- NAME: Bill Watterson
- OCCUPATION: Illustrator
- BIRTH DATE: July 05, 1958 (Age: 54)
- Did You Know?: Watterson first published "Calvin and Hobbes" when he was 27 and retired the strip when he was 37.
- Did You Know?: Watterson became the youngest cartoonist ever to receive the National Cartoonists Society's Reuben Award—the industry's highest honor—in 1986.
- EDUCATION: Kenyon College
- PLACE OF BIRTH: Washington, D.C.
- Full Name: William Waterson
- ZODIAC SIGN: Cancer
Best Known For
Bill Watterson is best known for his comic strip creation "Calvin and Hobbes," about a boy and his imaginary friend.
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Bill Watterson was born on July 5, 1958, in Washington, D.C. While attending Kenyon College, Watterson drew cartoons for the college paper, leading to a position at the Cincinnati Post. Watterson wanted to draw comic strips and began trying to syndicate his original creation, "Calvin and Hobbes," a cartoon about a rambunctious boy and his imaginary friend that went on to garner wide fame.
"If I had rolled along with the strip's popularity and repeated myself for another five, 10 or 20 years, the people now 'grieving' for 'Calvin and Hobbes' would be wishing me dead and cursing newspapers for running tedious, ancient strips like mine instead of acquiring fresher, livelier talent. And I'd be agreeing with them."
"To endure five years of rejection to get a job requires either a faith in oneself that borders on delusion, or a love of the work. I loved the work."
"It's always better to leave the party early."
"A real job is a job you hate."
Bill Watterson was born on July 5, 1958, in Washington, D.C. When he was 6 years old, Bill Watterson moved with his father James, a patent attorney, and his mother, Kathryn, to Chagrin Falls, Ohio. After the family settled in, Kathryn soon won a seat on the city council. James Watterson would also serve on the Chagrin Falls city council, but not until some 30 years later.
As a child, Bill Watterson—unlike his creation Calvin—"never had imaginary animal friends," he later remembered. "I generally stayed out of trouble, I did fairly well in school." He developed an early interest in drawing, and was inspired by classic cartoonists like "Peanuts" creator Charles Schulz and "Pogo" illustrator Walt Kelly.
In 1976, Watterson enrolled at Ohio's Kenyon College, where he spent four years drawing political cartoons for the Collegian campus newspaper (and a few weeks during his sophomore year painting a copy of Michelangelo's "Creation of Adam" on his dorm room ceiling). Following his 1980 graduation, Watterson was immediately offered a job as an editorial cartoonist at the Cincinnati Post. His editors were unimpressed with his work, however, and less than a year later Watterson found himself unemployed and living back home with his parents. He decided to abandon political cartoons (he was not particularly interested in politics anyway) and return to his first love: comic strips.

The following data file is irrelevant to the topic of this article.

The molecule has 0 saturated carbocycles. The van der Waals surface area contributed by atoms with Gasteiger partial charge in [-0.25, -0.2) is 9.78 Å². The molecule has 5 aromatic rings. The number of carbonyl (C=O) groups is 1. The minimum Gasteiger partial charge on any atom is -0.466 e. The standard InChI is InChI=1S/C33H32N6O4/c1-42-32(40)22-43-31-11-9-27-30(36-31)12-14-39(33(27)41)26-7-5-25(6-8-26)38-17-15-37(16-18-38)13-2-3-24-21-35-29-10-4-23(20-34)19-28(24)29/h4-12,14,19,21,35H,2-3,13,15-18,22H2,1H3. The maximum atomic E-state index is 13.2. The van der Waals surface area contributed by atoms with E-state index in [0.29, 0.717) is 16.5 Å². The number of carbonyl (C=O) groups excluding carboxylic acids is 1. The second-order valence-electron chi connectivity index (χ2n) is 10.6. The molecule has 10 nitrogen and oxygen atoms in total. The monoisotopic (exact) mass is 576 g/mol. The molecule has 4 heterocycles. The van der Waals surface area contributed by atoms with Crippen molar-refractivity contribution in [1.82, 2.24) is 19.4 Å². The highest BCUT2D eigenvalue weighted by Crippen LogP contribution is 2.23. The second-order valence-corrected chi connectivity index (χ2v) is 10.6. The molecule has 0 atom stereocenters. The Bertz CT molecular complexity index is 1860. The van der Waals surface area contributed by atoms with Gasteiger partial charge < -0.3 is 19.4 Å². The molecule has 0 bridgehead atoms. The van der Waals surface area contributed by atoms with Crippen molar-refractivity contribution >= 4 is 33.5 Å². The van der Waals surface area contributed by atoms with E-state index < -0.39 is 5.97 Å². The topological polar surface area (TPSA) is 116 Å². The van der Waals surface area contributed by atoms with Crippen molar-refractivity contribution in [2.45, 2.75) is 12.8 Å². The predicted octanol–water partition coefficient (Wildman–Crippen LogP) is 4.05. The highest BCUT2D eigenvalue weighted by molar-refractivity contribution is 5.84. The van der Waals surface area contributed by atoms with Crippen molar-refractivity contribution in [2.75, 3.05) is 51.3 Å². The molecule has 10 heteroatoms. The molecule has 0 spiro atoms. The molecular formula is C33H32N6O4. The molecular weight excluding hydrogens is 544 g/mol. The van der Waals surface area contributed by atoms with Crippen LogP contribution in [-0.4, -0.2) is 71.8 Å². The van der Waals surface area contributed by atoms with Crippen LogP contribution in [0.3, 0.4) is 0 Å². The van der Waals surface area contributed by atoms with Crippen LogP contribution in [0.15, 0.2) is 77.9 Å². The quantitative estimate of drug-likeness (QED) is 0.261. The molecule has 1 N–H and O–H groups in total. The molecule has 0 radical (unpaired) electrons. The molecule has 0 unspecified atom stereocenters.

The next few years proved mostly discouraging. Watterson sent his strips to countless newspapers and received nothing but rejection slips. For a time, he took an unhappy job designing advertisements for car dealerships and grocery stores. This period in his life was important, he later said, because it proved to him that the substance of his work mattered more than money. "To endure five years of rejection to get a job requires either a faith in oneself that borders on delusion, or a love of the work," he told the 1990 graduates of his alma mater in a commencement speech. "I loved the work."
After experimenting with several different characters, Watterson developed a strip called "Calvin and Hobbes." It starred Calvin, a rambunctious first-grader who sounded "like a 6-year-old psychotic on Ritalin one day and a Yale lit grad the next," as one journalist put it, and Hobbes, a stuffed tiger who came to life only when alone with Calvin. Universal Press Syndicate bought the strip in 1985, giving Watterson, then just 27 years old, a national audience.
Readers loved "Calvin and Hobbes"—Calvin's flights of wild imagination, often undertaken while clad in rocket-ship underpants; Hobbes's wry observations; and the sensitive, wise, literary voice of the strip itself (the main characters were named after philosophers John Calvin and Thomas Hobbes). In 1986, Watterson became the youngest cartoonist ever to receive the National Cartoonists Society's Reuben Award—the industry's highest honor.
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